Thanks

              Comment


              • #8
                I wouldn't say that is correct. When the PMs fail, most likely you will see a short across C-E. Both PMs are the same - they're both half bridge modules. I will look back through the manual tonight, but think you are just confirming the gate resistors and clamping diodes aren't open or fried. Your pre-charge resistor overheated for some reason. Not sure what fails on the interconnect board that causes the imbalanced capacitors, especially since yours are reading the same voltage. If it's a board problem, there is a circuit that compares the voltages between the two capacitors and signals if they are off. You can see it in the schematic as the over/under voltage lockout circuit. It's worth checking to see if you have continuity from the capacitor through that plug. I would investigate further after completing all of the pre-power checks though.

                Comment


                • #9
                  Metro, what readings do you get on PM1? If it's 75k ohms, I would move on and assume the gate resistor values for your IGBTs are different.

                  Comment


                  • #10
                    You said you didn't want to spend money on it? If you are going to go further. Check the 20 ohm resisters on the power board.

                    Comment


                    • #11
                      Originally posted by jjohn76 View Post
                      Metro, what readings do you get on PM1? If it's 75k ohms, I would move on and assume the gate resistor values for your IGBTs are different.
                      If I remember correctly off the top of my head 62k ohms for PM1. They were not the same between PM1 and PM2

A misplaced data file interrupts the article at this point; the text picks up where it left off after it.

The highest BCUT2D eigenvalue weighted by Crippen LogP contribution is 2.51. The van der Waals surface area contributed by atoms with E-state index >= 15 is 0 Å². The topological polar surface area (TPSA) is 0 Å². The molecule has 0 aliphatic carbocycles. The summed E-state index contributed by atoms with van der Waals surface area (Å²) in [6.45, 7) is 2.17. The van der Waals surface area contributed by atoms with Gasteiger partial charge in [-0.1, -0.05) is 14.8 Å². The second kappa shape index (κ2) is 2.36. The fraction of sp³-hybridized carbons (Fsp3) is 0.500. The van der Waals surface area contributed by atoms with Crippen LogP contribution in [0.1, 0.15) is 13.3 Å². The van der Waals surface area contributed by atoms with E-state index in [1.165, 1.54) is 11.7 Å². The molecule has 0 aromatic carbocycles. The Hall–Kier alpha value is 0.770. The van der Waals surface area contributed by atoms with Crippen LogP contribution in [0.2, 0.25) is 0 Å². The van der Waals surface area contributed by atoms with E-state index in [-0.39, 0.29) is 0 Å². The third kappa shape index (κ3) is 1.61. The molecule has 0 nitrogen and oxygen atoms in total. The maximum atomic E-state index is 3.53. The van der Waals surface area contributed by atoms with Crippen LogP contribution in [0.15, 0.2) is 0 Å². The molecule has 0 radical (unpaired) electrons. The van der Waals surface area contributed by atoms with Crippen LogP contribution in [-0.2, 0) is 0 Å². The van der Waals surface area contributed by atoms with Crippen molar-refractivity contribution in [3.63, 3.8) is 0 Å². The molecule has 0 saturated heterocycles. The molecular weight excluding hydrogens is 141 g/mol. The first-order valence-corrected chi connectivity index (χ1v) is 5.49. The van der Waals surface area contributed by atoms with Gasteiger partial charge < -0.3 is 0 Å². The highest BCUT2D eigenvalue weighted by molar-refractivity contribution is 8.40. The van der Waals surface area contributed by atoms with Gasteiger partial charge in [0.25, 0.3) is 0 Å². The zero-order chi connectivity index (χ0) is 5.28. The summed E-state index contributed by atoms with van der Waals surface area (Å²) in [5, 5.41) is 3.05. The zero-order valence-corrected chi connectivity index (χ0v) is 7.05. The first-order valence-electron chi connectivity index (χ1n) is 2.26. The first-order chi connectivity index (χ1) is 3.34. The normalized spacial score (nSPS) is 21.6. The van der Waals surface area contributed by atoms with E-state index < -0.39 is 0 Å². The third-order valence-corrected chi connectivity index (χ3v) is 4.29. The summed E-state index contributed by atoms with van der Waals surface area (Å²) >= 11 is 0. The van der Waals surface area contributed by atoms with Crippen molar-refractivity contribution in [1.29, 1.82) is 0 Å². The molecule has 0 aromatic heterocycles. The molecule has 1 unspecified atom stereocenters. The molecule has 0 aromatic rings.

Comment


                      • #12
                        Metro, I guess you could get an imbalance in the capacitors if only one PM was firing (they operate as two independent half bridge inverters, one off each capacitor). But it looks like from above you are reading 332V DC on both capacitors. Nominal is 325V, so you aren't seeing overvoltage. Did you measure with the output contactor on or in remote contactor? The power modules draw a load to keep the OCV at ~84V on the terminals, so you may get an balance if only one is firing. Either way, you will need to fix the input protection board (lower right corner of the interconnect board). That charred board is conductive and could create problems. If those toasted capacitors are shorted, they may have taken out your pre-charge bypass SCR gate relay and the SCR. If you have worked through the pre-power checks and confirmed the bleeder resistors CST mentioned are not open, you can confirm you have continuity/correct resistance in your capacitor unbalance circuit
                        Bottom Cap - and Top Cap + to PC1 test point TP2-4
                        Bottom Cap + and Top Cap - to PC1 test point TP2-5

                        Comment


                        • #13
                          Originally posted by jjohn76 View Post